Mary and her boyfriend brought their child to the hospital with a fever. Something showed up on a chest X-ray and Mary and the child’s father were called to the hospital.
“I, too, was a victim of false accusations …,” she wrote. “As soon as we got there a doctor brought us into a room and questioned me if I had dropped her. Had she fallen off the change table?
“I then asked, ‘No, why?’ … He then said, ‘Your daughter has a broken rib.’ I was devastated. I thought, how? How does a baby get a broken rib? And then it hit me when he asked did I ever get angry and squeeze her or shake her. ... I knew this was not good. But I also knew that I did not or would not harm my precious baby. …
“CYFS came and interviewed myself and my boyfriend, asking about drug and alcohol use. I offered to take a drug test right then and there. I was furious, angry, hurt, heartbroken, confused. … I couldn’t eat, think, stop crying. My life was turned upside down. I thought my family was thinking that maybe I did do it. Nurses were looking at me like I was some kind of monster.”
There was some uncertainty as to whether the rib was actually broken. The parents were eventually sent home with the child, but had to be supervised by a family member 24/7.
“I lost my mind,” Mary writes. “I could not take my baby for a walk alone. I could not bathe her alone. I was sick to my stomach. …
“I demanded a CT scan to be done on her; they would know for sure then. But I was told it was too much radiation. So we moved out of our house and into my mother-in-law’s. Thank God — if we didn’t have family our daughter would have been put in foster care.”
Three weeks later, a re-test determined the child had been born with an abnormal rib; it had never been broken. Before the parents could move back home with their daughter, a social worker had to assess the home situation.
“He came and done a check and when he was leaving, when he couldn’t find a reason to take my child from me, he said, ‘Thank you, have a good day.’ Not ‘sorry.’ I couldn’t believe he did not apologize for putting me through all of that emotional stress. He left as if nothing happened, like he didn’t care one bit. It was shameful.
“We contacted lawyers, but … they wouldn’t take on a case like that. Said, ‘It happens all the time — Child, Youth and Family Services have a right to do what they do.’ But innocent families have no rights. It’s pathetic.”
Angela and Roger have been together for
25 years in a loving, stable relationship. Both have jobs. She is a professional caregiver, and has cared for children and adults for 30 years.
They were unable to conceive a biological child, so when Angela heard her brother had fathered a child out of wedlock and that the child had been removed from the mother and put into foster care, she and Roger resolved to adopt the little girl.
They jumped through all the hoops, talking to social workers and lawyers. The couple spent $8,000 on private lawyers’ fees, fearing they would have to wait too long to access Legal Aid. Angela worked two jobs as they tried to get the child out of the foster care program.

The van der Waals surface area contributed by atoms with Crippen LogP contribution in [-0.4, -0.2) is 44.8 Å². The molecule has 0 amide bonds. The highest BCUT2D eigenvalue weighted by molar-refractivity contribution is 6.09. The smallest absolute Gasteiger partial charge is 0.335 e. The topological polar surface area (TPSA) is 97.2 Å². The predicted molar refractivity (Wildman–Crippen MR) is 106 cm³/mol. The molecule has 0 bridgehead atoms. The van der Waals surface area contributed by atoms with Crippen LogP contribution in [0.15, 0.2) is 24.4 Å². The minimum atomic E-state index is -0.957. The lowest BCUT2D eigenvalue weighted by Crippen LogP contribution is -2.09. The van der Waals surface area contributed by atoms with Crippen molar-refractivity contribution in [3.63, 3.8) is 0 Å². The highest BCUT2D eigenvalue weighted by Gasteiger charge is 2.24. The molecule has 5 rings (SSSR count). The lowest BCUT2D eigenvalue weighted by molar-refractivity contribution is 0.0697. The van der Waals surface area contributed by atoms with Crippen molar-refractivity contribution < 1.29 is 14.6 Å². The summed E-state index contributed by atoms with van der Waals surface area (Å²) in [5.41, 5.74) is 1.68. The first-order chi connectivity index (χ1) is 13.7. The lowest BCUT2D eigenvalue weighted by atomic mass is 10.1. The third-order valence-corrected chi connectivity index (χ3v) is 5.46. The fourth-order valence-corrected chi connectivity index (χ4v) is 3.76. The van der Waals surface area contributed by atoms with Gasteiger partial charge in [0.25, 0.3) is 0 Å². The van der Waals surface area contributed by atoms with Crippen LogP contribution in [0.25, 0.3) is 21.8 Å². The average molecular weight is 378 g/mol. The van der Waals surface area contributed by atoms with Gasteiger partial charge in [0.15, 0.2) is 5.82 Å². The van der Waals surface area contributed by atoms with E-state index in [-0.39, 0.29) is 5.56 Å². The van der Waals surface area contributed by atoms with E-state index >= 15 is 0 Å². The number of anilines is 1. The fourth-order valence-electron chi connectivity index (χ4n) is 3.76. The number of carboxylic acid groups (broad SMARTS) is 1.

Roger decorated a room for the daughter they hoped they would soon welcome home.
“We’ve got the bedroom all done up for her,” Angela said. “My husband decorated it all for a little princess girl.”
A background check of Angela by Child, Youth and Family Services raised red flags. There was an incident of sexual abuse from the past involving one of her family members, but not Angela.
“It was from years ago, from when I was a little girl,” Angela said. “What was I supposed to do? … It’s not fair to judge me like that. Yes, some of my family is screwed up — that’s not to say that I am. … The department certainly needs to not judge a person on somebody else’s background. (With the background check), your life becomes an open book. We weren’t afraid to open our hearts and our home to these people.”
Roger asked CYFS to let them go through the process again, with a different social worker and a fresh start.
“They didn’t want to do that. They’d already made their decision,” Angela said.
The child, a toddler, remains in foster care and the foster parents plan to adopt her.
“I understand they have a bond with the child, but she’s in daycare five days a week,” Angela said. “If she lived with us she wouldn’t be a cost to the state. … The government is out there wasting money, and they’re always talking about saving money.
“‘That little girl’s best place would be with you’ — that’s what a psychologist said who has known me all my life. … The department really needs to change their ways, especially when a family comes forward. … They say they’ve got her interests at heart, but they haven’t. … I don’t want this to happen to another family. I don’t want them to go through this ordeal. …
“That child needs to know where she came from. Everybody needs to know where they came from. … I just want her to know we tried our best.”
Four stories. Four families left shattered or broken or empty or incomplete.
I absolutely believe that Child, Youth and Family Services is dedicated to protecting children. I also believe that sometimes the system can get it wrong.
But there is no easy fix. If children deemed at-risk are not removed from the home and come to harm, the government is responsible.
And a child’s life lost cannot be returned.
But that’s cold comfort to parents who care for their children, but lose contact or access or custody as the result of a flawed assumption or a false accusation. They may not always be wrongly accused in the criminal sense, but they feel wrongfully accused all the same.
And there is no remedy for the heartache, the anguish, the sleepless nights, the strained relationships, the stigma, and the hefty financial and emotional costs.
You simply can’t get back lost time.
Pam Frampton is a columnist and The Telegram’s associate managing editor. Email firstname.lastname@example.org.